Why Broadcasters' Anger With Aereo Masks Technology Footdragging

NEW YORK (TheStreet) -- Television's dominant players may succeed in convincing the Supreme Court that Aereo violates copyright law, but the technology that powers the plucky, brazen start-up is sure to live on just as video recording devices survived a similar assault some 30 years ago.

Broadcasters led by Disney's (DISABC, CBS (CBS) and Comcast's (CMCSANBC want the court to effectively shut down Aereo, the New York-based company that takes free over-the-air television programming and sells it for a monthly subscription fee of $8 to $12. Aereo argues that it's simply making free programming more convenient and less expensive. Frustration with the high cost of pay-TV is one issue that cuts across ideological lines. 

While the case, which begins its hearing today in Washington, will focus on the court's interpretation of copyright law, it masks broadcaster's long history of opposition to emergent technologies, beginning with cable-TV and later with the VCR and more recently with streaming video services such as Netflix (NFLX).

"The sad history of broadcasting is that over the last 30 years has been that they've had their heads in the sand and failed to anticipate and monetize changing technology," said Andrew Schwartzman, a public interest lawyer and professor at Georgetown Law School, in a phone interview from Washington.  

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"The broadcasters knee-jerk response, much like their knee-jerk response to cable television 50 years ago, was to oppose it and litigate it rather than take advantage of it."

When it comes to the Internet in general, broadcasters, both at the network and local level, have lagged even newspapers. Federal Communications Commission Chairman Tom Wheeler told the industry as much in Las Vegas earlier this month. Rather than complain about digital challenges to its business model, the industry must adapt to the Internet, or perish.

"Broadcasters have been much slower than other industries to figure out how to monetize the Internet, how to integrate their televised offerings, news programming, with their Web sites," Schwartzman said.

The heart of the broadcasters' case is that Aereo developed a technology that takes advantage of a loophole in the Copyright Act that distinguishes between a public and private performance. Aereo CEO Chet Kanojia, an engineer by training, maintains that his service simply provides a means for consumers to access what is already theirs to view. The technology, he is quick to point out, designates an individual antennae to each user thereby creating thousands of private performances.

It's an argument that Tribune's president of local broadcasting, Larry Wert, wholly rejects.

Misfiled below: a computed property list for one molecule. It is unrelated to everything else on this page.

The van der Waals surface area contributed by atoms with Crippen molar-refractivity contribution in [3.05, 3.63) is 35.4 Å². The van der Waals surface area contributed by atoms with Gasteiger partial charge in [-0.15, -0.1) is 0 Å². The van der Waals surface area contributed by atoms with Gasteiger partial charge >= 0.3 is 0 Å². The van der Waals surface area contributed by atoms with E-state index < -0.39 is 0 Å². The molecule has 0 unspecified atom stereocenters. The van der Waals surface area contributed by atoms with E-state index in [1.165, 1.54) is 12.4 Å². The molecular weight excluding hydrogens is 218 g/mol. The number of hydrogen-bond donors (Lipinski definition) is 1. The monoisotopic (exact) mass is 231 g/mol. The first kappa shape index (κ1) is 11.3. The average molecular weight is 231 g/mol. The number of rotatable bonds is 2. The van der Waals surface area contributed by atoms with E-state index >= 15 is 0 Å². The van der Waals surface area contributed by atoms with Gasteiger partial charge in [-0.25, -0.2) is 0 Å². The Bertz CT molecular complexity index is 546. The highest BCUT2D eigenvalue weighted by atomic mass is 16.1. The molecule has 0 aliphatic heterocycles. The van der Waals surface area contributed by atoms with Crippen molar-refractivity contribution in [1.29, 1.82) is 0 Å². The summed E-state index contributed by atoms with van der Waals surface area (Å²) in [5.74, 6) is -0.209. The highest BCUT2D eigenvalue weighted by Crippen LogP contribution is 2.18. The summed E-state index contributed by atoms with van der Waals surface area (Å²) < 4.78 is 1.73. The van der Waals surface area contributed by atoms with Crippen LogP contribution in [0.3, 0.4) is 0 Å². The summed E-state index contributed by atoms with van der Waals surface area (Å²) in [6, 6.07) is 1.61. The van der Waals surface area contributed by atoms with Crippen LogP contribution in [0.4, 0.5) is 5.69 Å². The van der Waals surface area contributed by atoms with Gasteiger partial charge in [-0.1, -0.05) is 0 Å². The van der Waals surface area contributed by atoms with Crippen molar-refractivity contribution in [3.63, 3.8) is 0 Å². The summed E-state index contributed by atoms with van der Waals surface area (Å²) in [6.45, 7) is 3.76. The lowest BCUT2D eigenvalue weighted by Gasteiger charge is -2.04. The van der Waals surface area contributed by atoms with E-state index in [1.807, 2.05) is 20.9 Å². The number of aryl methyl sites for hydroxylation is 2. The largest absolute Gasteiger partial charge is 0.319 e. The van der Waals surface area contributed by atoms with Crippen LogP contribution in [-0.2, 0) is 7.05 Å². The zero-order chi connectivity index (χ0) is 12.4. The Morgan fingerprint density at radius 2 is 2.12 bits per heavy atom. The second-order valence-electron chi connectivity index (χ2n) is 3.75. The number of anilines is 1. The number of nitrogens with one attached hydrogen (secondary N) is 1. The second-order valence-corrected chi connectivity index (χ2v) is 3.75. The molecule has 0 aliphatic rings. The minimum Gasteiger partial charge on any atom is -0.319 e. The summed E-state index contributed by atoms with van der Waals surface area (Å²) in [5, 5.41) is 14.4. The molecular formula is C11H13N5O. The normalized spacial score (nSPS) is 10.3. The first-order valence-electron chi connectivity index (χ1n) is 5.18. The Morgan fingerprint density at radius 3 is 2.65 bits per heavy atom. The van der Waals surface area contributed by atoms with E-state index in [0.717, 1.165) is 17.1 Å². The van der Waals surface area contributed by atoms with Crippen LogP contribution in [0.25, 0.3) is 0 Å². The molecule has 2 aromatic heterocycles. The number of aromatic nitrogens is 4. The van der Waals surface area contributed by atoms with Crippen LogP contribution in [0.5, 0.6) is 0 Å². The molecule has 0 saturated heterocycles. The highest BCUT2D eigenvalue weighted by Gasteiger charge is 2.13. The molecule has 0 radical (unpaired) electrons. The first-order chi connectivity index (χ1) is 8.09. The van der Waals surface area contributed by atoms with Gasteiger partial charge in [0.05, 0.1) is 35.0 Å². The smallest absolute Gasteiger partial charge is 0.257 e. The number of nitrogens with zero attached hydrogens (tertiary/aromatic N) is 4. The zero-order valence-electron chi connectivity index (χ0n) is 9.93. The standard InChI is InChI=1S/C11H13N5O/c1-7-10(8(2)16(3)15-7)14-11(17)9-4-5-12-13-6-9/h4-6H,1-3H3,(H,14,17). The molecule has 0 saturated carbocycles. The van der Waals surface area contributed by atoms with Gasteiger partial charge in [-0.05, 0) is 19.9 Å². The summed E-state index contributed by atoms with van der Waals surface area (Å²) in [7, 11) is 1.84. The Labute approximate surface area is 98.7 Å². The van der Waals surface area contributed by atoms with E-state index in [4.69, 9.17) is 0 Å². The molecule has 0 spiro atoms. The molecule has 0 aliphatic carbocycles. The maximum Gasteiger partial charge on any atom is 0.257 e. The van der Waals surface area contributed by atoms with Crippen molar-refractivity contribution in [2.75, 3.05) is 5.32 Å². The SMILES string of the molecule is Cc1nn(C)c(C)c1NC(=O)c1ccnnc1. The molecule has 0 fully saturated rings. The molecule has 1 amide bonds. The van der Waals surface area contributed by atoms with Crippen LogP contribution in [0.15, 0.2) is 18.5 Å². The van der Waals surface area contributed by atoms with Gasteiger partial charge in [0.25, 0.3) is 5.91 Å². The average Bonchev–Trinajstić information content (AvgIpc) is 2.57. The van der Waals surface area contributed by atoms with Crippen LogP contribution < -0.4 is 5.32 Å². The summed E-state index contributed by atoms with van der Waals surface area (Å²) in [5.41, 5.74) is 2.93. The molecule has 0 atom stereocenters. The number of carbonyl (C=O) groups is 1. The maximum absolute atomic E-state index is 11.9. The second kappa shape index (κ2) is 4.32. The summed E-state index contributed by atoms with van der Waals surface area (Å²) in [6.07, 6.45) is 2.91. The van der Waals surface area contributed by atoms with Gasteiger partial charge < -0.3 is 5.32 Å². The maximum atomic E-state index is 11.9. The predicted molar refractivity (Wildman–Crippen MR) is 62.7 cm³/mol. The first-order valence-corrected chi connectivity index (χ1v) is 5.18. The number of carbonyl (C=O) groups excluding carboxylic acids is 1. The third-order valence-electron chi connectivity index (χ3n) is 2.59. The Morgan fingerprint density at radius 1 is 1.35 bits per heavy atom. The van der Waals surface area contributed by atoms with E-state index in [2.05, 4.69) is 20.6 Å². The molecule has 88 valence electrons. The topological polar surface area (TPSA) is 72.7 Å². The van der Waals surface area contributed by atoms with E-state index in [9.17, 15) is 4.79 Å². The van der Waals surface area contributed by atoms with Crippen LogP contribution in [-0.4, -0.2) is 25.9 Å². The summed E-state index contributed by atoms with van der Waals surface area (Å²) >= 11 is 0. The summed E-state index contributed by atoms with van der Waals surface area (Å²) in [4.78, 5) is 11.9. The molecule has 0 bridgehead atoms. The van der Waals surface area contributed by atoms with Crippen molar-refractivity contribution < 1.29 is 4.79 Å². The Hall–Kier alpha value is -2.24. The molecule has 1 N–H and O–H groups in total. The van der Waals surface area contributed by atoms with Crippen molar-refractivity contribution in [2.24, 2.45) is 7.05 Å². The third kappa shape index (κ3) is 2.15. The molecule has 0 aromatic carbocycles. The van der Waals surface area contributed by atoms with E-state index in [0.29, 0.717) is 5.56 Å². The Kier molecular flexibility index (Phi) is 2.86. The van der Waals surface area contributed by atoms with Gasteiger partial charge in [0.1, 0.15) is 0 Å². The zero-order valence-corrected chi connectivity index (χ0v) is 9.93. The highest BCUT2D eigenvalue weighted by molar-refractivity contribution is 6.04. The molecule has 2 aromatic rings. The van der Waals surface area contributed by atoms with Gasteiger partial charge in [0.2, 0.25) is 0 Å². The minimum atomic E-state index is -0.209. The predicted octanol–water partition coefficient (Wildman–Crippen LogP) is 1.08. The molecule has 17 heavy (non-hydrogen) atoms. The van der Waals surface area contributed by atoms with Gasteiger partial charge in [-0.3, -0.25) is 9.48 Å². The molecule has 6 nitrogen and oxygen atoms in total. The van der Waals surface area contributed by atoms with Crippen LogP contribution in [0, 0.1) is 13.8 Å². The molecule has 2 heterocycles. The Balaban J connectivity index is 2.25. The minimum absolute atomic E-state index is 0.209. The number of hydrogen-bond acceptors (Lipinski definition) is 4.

"It seems pretty clear that there are semantics about what the technology does," Wert said in an interview. "The suggestion that Aereo facilitates the consumers user experience seems a bit off. Truth is, Aereo records the content and then sells it, so it seems to me to be a clear copyright infringement."

Broadcasters initially complained that pay-TV operators shouldn't be able to charge for their service; afterall, they make their programming available for free. Of course, broadcasters have been using the public's over-the-air spectrum to sell commercials, a reality at the heart of Aereo's argument to continue to operate.

The legality of the VCR and the notion of "time-shifting" went to the court in 1984, which ultimately ruled that video recording was a private affair in line with copyright law. Ironically, as Ted Johnson at Variety underscored, the court's decision spawned the lucrative home video market. In the end, the broadcasters did just fine.

That is, until the latest technology emerged.

Netflix offered consumers one place to access lots of shows and movies. Though CBS, ABC and Fox may argue otherwise, most viewers select their programming based on taste, not on network. Aereo claims it's case is similar to Netflix, while offering consumers a far less expensive platform than pay TV. Napster did the same 20 years ago, reflecting consumer frustration with the cost of compact discs.

Like any company that dominates an industry, the broadcasters are loathe to see their business model upended. Major League Baseball owners ridiculed Curt Flood's legal effort to end the reserve clause. Flood won, and baseball owners have most enjoyed a profitable business.

The fact remains that television networks enjoy steady profits built on a dual-revenue stream of advertising and retransmission fees from pay-TV providers. So even though Fox's Chase Carey has warned that an Aereo victory would prompt a shift of major event programming such as sports and entertainment award shows to pay-TV, broadcasters aren't about to force local television stations to close their doors. Selling commercial time to national advertisers remains a very good business.

Ultimately, the Aereo case speaks to the evolution of the Internet and the public's preference for anytime programming on convenient portable devices. 

"Online video and over-the-top streaming video has been looming for seven to 10 years and broadcasters never sat down and said 'how can we do this'," Shwartzman said. "Broadcasters are having conversations in 2014 that they should have had in 2008."

-- Leon Lazaroff is TheStreet's deputy managing editor.

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Leon Lazaroff is TheStreet's deputy managing editor.

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